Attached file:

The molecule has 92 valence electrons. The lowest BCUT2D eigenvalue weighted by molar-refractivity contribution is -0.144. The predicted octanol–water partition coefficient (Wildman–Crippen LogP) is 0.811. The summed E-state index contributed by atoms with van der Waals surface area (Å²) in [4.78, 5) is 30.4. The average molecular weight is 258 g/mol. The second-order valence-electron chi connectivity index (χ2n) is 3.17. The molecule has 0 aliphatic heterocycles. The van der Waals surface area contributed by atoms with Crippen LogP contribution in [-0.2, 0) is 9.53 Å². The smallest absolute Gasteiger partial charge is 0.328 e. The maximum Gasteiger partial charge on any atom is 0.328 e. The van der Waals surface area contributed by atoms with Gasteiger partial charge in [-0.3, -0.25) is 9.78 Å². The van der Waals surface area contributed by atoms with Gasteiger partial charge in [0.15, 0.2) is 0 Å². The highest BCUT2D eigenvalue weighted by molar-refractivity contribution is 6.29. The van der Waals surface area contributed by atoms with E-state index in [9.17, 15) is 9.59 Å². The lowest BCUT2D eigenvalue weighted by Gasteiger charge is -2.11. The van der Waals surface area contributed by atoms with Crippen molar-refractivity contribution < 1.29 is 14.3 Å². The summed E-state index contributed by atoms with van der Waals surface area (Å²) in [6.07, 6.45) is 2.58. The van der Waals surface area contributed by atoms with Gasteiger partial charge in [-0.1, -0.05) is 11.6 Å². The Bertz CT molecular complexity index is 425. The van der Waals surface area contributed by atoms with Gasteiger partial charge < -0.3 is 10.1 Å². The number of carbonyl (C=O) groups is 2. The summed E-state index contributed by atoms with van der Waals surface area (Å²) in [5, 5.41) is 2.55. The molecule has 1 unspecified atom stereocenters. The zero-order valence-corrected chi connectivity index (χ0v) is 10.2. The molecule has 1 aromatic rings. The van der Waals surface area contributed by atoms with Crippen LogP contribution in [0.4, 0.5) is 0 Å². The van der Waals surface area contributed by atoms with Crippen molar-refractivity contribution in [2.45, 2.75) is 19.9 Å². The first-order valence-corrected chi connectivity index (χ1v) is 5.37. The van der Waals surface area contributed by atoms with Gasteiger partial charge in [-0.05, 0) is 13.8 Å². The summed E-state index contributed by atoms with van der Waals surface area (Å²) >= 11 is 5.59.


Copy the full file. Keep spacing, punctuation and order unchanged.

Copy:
The molecule has 92 valence electrons. The lowest BCUT2D eigenvalue weighted by molar-refractivity contribution is -0.144. The predicted octanol–water partition coefficient (Wildman–Crippen LogP) is 0.811. The summed E-state index contributed by atoms with van der Waals surface area (Å²) in [4.78, 5) is 30.4. The average molecular weight is 258 g/mol. The second-order valence-electron chi connectivity index (χ2n) is 3.17. The molecule has 0 aliphatic heterocycles. The van der Waals surface area contributed by atoms with Crippen LogP contribution in [-0.2, 0) is 9.53 Å². The smallest absolute Gasteiger partial charge is 0.328 e. The maximum Gasteiger partial charge on any atom is 0.328 e. The van der Waals surface area contributed by atoms with Gasteiger partial charge in [-0.3, -0.25) is 9.78 Å². The van der Waals surface area contributed by atoms with Gasteiger partial charge in [0.15, 0.2) is 0 Å². The highest BCUT2D eigenvalue weighted by molar-refractivity contribution is 6.29. The van der Waals surface area contributed by atoms with E-state index in [9.17, 15) is 9.59 Å². The lowest BCUT2D eigenvalue weighted by Gasteiger charge is -2.11. The van der Waals surface area contributed by atoms with Crippen molar-refractivity contribution < 1.29 is 14.3 Å². The summed E-state index contributed by atoms with van der Waals surface area (Å²) in [6.07, 6.45) is 2.58. The van der Waals surface area contributed by atoms with Gasteiger partial charge in [-0.1, -0.05) is 11.6 Å². The Bertz CT molecular complexity index is 425. The van der Waals surface area contributed by atoms with Gasteiger partial charge < -0.3 is 10.1 Å². The number of carbonyl (C=O) groups is 2. The summed E-state index contributed by atoms with van der Waals surface area (Å²) in [5, 5.41) is 2.55. The molecule has 1 unspecified atom stereocenters. The zero-order valence-corrected chi connectivity index (χ0v) is 10.2. The molecule has 1 aromatic rings. The van der Waals surface area contributed by atoms with Crippen LogP contribution in [0.4, 0.5) is 0 Å². The van der Waals surface area contributed by atoms with Crippen molar-refractivity contribution in [2.45, 2.75) is 19.9 Å². The first-order valence-corrected chi connectivity index (χ1v) is 5.37. The van der Waals surface area contributed by atoms with Gasteiger partial charge in [-0.05, 0) is 13.8 Å². The summed E-state index contributed by atoms with van der Waals surface area (Å²) >= 11 is 5.59.